The History of Motion Picture Film for the Home User and Hobbyist
Back in the day before digital cameras, before video cameras and VCR’s, family activities were recorded on 8mm film, Super 8mm film and to some extent on 16mm film. In 1922, 16mm motion picture film was introduced by Eastman Kodak as the first amateur film gauge. The film, cameras and projectors were all fairly expensive at the time and were not commonly found in your average household because of the tough economic times that the country was going through. Previous to this, motion picture film was available in a 35mm format but was highly flammable and reserved for Hollywood and professional film makers only.
In 1932 Eastman Kodak introduced a brand new film gauge that was based on the 16mm format. The frame size was 1/4th the size of its predecessor and came on 25-foot reels that required splitting and once spliced together yielded double the length of film that you started out with. The end result after processing left you with a 50’ reel that contained around 3 minutes of viewable film. It was then called “Double 8mm” or “Double Run 8mm.” Today it is known almost universally as “Regular” or “Standard 8mm film”. At the end of World War II the economy was given a big boost with the return of GI’s from overseas and taking home movies became a big hit with American families.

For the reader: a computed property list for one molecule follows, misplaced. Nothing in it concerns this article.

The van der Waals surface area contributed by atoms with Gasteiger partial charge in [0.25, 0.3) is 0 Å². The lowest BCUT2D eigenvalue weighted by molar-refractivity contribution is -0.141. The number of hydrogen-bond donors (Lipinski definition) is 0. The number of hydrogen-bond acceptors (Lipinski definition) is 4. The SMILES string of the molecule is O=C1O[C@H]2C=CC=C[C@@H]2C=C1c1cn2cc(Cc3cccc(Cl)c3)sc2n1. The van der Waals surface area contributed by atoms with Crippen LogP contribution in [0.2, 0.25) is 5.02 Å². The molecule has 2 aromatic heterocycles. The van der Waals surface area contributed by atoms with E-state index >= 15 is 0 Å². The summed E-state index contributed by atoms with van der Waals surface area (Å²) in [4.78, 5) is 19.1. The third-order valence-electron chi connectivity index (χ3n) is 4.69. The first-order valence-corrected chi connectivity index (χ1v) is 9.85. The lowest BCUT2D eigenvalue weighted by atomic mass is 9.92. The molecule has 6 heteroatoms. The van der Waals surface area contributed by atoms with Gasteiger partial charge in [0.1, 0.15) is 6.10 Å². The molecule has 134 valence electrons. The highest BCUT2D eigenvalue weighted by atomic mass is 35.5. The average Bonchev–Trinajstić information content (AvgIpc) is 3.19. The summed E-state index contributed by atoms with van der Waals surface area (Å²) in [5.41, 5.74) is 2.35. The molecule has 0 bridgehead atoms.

60’s brought us a lot of new changes in the film manufacturing industry.
In 1965 Eastman Kodak introduced the newest film gauge known as “SUPER 8mm film”. This new film as well as regular 8mm was 8mm wide, but had smaller sprocket holes, which resulted in an increased image area of 25%. This was a huge improvement. Unfortunately with the advent of this new super film, it also required that you purchase a new camera as well as a new projector.
By the late 70’s the end was near for movie film as a way that American families captured their family history. A format war erupted as Sony with Betamax and JVC with VHS had competing systems that were totally incompatible with each other. VHS won over the apparently superior Betamax which had a smaller cassette and is widely said to have a better picture quality than the VHS format.